Wednesday, August 25, 2010

Death on the Nile by Agatha Christie (book review)

I remember now why I don’t read mysteries. It’s like eating dessert without a meal, or ice-skating instead of walking—enjoyable, but it all goes by so fast, and you can’t help but race toward the end, at which point you feel almost cheated, realizing that you know little about the characters and care less—except insofar as they fulfill their roles as puzzle-pieces. That, and the fact that I have no mind for clues—though in this case, at least, I more or less guessed correctly who the murderer was, but my head continues to spin trying to follow Poirot’s elaborate reconstruction of events and motives.

On the other hand, I see now why Christie was so successful—she has a real genius for being at once so spare in detail and prose that even a slow reader finds himself turning pages with abandon while at the same time packing in an astonishing array of fine and subtle details, interesting both in building realism and, of course, in setting up the workings of the mystery.

I picked up Death on the Nile because The Lonely Planet describes the Bou El Mogdad as “like something out of Agatha Christie,” and that title, set on a boat in a different part of Africa, is as close as she came to my own trip down the Senegal River. My boat and hers may be similar, but customs sure have changed. Even the Americans, maids, and other less formal characters seem almost laughably stiff compared to my fellow passengers. My boat has no smoking room, or stewards ready to guard the dining room, or a doctor, colonel, heiress, or nobility. And Poirot himself is unimaginably fussy by today’s standards—but I’ve always taken him to be something of a self-caricature even in his own day.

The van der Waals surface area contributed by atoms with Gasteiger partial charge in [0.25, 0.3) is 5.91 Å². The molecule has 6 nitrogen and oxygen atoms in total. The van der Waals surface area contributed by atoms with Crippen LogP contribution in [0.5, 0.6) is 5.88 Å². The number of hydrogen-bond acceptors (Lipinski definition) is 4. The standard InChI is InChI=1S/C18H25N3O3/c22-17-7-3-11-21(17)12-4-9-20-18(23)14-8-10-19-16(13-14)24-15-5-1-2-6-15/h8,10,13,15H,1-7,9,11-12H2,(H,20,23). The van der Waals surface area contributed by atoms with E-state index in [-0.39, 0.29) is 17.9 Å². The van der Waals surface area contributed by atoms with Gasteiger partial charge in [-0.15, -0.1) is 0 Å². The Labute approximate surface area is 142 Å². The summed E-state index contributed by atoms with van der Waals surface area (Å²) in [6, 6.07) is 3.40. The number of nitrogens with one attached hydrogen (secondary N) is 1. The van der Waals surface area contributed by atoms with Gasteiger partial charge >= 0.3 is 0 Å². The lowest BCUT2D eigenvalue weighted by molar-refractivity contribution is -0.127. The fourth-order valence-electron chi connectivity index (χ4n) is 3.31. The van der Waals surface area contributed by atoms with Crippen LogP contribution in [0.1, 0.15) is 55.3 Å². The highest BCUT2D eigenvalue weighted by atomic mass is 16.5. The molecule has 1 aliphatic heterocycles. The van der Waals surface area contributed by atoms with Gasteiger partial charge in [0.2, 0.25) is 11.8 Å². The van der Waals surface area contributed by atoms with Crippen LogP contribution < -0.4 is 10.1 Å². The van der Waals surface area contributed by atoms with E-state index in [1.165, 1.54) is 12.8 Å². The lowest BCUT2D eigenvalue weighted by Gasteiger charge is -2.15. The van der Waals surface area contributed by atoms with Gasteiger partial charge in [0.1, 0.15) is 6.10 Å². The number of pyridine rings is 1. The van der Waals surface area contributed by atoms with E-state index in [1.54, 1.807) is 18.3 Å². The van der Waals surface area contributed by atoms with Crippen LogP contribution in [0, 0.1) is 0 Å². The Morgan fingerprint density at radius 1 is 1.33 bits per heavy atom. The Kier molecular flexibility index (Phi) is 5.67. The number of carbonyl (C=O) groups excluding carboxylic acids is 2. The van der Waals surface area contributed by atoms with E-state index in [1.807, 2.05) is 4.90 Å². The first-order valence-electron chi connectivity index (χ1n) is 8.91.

This brings me to my big question. I’d read a few Christie novels before, and seen some dramatized on PBS as a boy. It never occurred to me then to question Poirot—that was just how storybook detectives were, I assumed. But now I wonder: where did Christie come up with this guy? Did she feel she had to have a male hero, because a woman would be too endangered, or perceived as insufficiently clever or bold? Why would an Englishwoman make a Frenchman the epitome of intelligence and good manners? Did she have to “earn” the right to create Miss Marple? Did she ever like her as well? Did anyone? I can’t remember reading any of the Miss Marple mysteries, though I’m sure I saw at least one on TV. Perhaps a female detective was revolutionary at the time, in which case I congratulate Christie for creating her. But it strikes me that without Poirot, there wouldn’t be much of a show. And this is what’s so vexing: he’s so stereotyped as to be laughable, yet just as irresistible for it. “C’mon, Poirot, do something ridiculously French again!” I kept thinking to myself as I read. “Be impossibly clever! Have superhuman hearing! Be everywhere at once!”